top, rewards and incentives to districts and individuals who contribute
to diverse staffing, required filing of affirmative action plans, an annual
Affirmative Action Job Fair, and accountability to the state legislature.
In 1992-93, they exceeded their goal of hiring 30 percent of their faculty
from underrepresented ethnic and racial groups by 1.2 percent. They continue
to work towards their long-term goal of a systemwide full-time workforce
that reflects the demographic composition of the state by the year 2005.
Community colleges are changing in the constituencies they serve. A
diverse faculty provides an effective and visible support system for the
increasingly diverse student population. Minority faculty act as role models,
advisors, and advocates for minority students while they expose majority
students to new ideas. They are essential to a multicultural campus.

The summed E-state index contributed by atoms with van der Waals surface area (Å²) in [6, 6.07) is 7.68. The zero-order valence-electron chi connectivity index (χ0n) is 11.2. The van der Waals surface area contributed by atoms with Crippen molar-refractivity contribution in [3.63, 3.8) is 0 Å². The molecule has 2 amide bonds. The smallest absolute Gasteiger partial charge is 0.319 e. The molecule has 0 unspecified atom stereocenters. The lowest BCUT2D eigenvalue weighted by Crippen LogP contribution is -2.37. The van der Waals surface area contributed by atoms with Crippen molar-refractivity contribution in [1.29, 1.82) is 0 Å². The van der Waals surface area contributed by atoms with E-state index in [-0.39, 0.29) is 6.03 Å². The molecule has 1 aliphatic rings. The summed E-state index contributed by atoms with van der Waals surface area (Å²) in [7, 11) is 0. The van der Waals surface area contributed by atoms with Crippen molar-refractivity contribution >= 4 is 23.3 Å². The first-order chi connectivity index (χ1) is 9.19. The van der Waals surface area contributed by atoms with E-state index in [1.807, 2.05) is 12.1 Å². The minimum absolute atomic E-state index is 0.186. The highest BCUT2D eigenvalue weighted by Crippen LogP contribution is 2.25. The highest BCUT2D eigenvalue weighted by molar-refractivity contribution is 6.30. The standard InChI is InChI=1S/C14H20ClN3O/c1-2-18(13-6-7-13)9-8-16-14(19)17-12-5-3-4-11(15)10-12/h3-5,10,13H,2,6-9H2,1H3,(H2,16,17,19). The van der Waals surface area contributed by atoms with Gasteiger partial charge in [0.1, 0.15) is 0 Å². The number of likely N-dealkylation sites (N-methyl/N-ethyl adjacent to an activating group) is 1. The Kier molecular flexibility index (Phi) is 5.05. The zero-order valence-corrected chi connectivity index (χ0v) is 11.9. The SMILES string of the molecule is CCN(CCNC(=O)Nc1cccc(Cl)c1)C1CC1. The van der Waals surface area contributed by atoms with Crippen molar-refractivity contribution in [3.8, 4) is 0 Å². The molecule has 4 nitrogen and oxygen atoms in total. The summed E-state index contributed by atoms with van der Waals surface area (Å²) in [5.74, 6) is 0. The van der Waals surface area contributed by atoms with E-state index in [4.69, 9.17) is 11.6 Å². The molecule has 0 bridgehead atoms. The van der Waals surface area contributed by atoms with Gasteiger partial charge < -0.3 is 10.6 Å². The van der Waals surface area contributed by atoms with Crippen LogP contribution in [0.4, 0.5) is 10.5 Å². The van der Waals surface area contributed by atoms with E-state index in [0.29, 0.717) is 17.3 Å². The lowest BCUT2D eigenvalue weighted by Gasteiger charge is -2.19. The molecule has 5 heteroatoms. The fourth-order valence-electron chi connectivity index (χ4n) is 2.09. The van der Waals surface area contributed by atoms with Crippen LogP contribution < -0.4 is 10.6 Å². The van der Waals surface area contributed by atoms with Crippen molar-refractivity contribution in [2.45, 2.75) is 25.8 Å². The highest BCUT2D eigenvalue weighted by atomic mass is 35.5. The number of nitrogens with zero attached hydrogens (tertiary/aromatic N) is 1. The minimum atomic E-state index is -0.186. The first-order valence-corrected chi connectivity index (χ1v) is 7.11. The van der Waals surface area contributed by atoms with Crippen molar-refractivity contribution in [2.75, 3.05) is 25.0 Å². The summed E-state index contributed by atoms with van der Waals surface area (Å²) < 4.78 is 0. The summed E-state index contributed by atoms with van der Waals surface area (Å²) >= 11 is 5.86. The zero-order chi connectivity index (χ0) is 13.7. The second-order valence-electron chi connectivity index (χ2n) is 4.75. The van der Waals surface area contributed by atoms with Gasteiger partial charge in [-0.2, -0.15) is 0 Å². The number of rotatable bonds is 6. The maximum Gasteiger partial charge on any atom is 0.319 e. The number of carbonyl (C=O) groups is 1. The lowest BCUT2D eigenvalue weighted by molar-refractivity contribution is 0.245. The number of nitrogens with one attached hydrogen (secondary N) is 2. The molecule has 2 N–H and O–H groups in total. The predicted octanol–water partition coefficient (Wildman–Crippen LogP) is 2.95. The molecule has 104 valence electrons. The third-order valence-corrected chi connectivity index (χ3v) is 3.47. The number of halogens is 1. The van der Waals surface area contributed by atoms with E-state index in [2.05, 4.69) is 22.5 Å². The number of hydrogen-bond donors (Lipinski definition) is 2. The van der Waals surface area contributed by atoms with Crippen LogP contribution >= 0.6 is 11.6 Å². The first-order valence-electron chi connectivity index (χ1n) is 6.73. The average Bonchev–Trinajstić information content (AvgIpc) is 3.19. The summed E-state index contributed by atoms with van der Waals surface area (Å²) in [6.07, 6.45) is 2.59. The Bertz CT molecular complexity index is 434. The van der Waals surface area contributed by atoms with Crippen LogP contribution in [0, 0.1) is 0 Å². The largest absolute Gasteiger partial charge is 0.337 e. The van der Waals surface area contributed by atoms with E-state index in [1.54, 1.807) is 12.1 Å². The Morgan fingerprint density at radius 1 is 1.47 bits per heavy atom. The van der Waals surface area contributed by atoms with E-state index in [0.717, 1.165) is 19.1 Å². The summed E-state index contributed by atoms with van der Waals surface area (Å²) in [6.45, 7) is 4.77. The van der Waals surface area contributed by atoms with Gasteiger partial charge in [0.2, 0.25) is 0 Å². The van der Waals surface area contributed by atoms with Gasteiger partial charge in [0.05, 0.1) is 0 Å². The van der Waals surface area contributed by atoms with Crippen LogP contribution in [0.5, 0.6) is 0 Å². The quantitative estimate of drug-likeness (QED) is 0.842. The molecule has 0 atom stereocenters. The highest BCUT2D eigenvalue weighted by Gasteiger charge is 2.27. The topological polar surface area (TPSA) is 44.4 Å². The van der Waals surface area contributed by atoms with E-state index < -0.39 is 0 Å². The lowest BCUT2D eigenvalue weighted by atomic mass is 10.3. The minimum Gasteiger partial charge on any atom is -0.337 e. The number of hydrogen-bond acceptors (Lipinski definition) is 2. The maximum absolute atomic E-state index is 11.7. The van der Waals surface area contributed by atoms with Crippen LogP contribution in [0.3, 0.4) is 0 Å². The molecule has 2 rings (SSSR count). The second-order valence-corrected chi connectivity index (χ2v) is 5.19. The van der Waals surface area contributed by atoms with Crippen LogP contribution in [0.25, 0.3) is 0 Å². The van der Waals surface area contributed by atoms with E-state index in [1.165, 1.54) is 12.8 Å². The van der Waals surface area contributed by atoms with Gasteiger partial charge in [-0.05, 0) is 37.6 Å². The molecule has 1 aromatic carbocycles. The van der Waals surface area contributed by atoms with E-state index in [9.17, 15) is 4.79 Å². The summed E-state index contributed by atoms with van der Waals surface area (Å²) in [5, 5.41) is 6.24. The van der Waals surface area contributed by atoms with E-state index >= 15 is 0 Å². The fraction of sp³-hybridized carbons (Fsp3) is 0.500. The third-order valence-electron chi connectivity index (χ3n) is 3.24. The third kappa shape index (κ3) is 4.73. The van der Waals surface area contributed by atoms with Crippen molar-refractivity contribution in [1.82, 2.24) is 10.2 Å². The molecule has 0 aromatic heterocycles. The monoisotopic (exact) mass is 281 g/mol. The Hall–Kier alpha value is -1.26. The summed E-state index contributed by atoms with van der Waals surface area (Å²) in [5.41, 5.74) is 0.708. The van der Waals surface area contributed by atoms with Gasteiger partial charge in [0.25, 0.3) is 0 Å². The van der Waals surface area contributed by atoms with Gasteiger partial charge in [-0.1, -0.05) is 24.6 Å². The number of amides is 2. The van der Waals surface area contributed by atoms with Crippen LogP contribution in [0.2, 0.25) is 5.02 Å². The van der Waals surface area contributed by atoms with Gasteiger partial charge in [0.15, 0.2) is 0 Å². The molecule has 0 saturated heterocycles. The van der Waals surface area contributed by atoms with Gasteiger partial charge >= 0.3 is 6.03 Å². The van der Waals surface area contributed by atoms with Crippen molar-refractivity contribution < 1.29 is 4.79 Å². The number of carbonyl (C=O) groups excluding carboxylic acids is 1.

This digest was drawn from Creating and Maintaining a Diverse Faculty,
New Directions for Community Colleges, Number 87, edited by William B.
Harvey and James Valadez; published in September, 1994. The cited articles
include: "The Status of Faculty in Community Colleges: What Do We Know,"
by Deborah J. Carter; "Minority Faculty Recruitment and Retention Strategies:
The Maricopa Experience," by Alfredo G. de los Santos; "California Community
College Faculty from Historically Underrepresented Racial and Ethnic Groups,"
by Dorothy M. Knoell; "Achieving Diversity Among Community College Faculty,"
by Freddie W. Nicholas, Sr. and Arnold R. Oliver; "Effective Strategies
for Enhancing Minority Faculty Recruitment and Retention," by Ronald D.
Opp and Albert Smith; "Bridging the Gap: Recruitment and Retention of Minority
Faculty Members," by Jerry Sue Owens, Frank W. Reis, and Kathryn M. Hall;
"Recruitment and Retention of Minority Faculty," by Piedad F. Robertson
and Ted Frier.